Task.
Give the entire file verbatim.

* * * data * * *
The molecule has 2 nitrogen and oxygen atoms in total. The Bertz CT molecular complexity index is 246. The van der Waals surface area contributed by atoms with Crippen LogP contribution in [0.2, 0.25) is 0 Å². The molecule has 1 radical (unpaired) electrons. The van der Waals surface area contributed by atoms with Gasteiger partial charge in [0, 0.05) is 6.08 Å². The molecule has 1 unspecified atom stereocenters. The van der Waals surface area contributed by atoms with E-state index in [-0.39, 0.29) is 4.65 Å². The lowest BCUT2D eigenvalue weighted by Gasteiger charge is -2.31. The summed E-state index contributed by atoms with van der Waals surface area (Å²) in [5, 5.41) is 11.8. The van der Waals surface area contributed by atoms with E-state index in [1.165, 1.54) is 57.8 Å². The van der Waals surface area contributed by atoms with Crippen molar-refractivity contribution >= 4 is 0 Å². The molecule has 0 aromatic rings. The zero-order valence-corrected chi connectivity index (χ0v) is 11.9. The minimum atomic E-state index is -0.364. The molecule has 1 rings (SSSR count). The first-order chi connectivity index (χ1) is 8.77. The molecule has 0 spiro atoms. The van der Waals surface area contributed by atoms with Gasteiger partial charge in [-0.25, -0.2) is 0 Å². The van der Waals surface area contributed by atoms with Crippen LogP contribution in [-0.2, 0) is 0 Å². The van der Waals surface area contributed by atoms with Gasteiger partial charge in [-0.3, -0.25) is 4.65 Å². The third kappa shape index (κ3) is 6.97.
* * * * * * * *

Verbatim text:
The molecule has 2 nitrogen and oxygen atoms in total. The Bertz CT molecular complexity index is 246. The van der Waals surface area contributed by atoms with Crippen LogP contribution in [0.2, 0.25) is 0 Å². The molecule has 1 radical (unpaired) electrons. The van der Waals surface area contributed by atoms with Gasteiger partial charge in [0, 0.05) is 6.08 Å². The molecule has 1 unspecified atom stereocenters. The van der Waals surface area contributed by atoms with E-state index in [-0.39, 0.29) is 4.65 Å². The lowest BCUT2D eigenvalue weighted by Gasteiger charge is -2.31. The summed E-state index contributed by atoms with van der Waals surface area (Å²) in [5, 5.41) is 11.8. The van der Waals surface area contributed by atoms with E-state index in [1.165, 1.54) is 57.8 Å². The van der Waals surface area contributed by atoms with Crippen molar-refractivity contribution >= 4 is 0 Å². The molecule has 0 aromatic rings. The zero-order valence-corrected chi connectivity index (χ0v) is 11.9. The minimum atomic E-state index is -0.364. The molecule has 1 rings (SSSR count). The first-order chi connectivity index (χ1) is 8.77. The molecule has 0 spiro atoms. The van der Waals surface area contributed by atoms with Gasteiger partial charge in [-0.25, -0.2) is 0 Å². The van der Waals surface area contributed by atoms with Crippen LogP contribution in [-0.2, 0) is 0 Å². The van der Waals surface area contributed by atoms with Gasteiger partial charge in [-0.3, -0.25) is 4.65 Å². The third kappa shape index (κ3) is 6.97.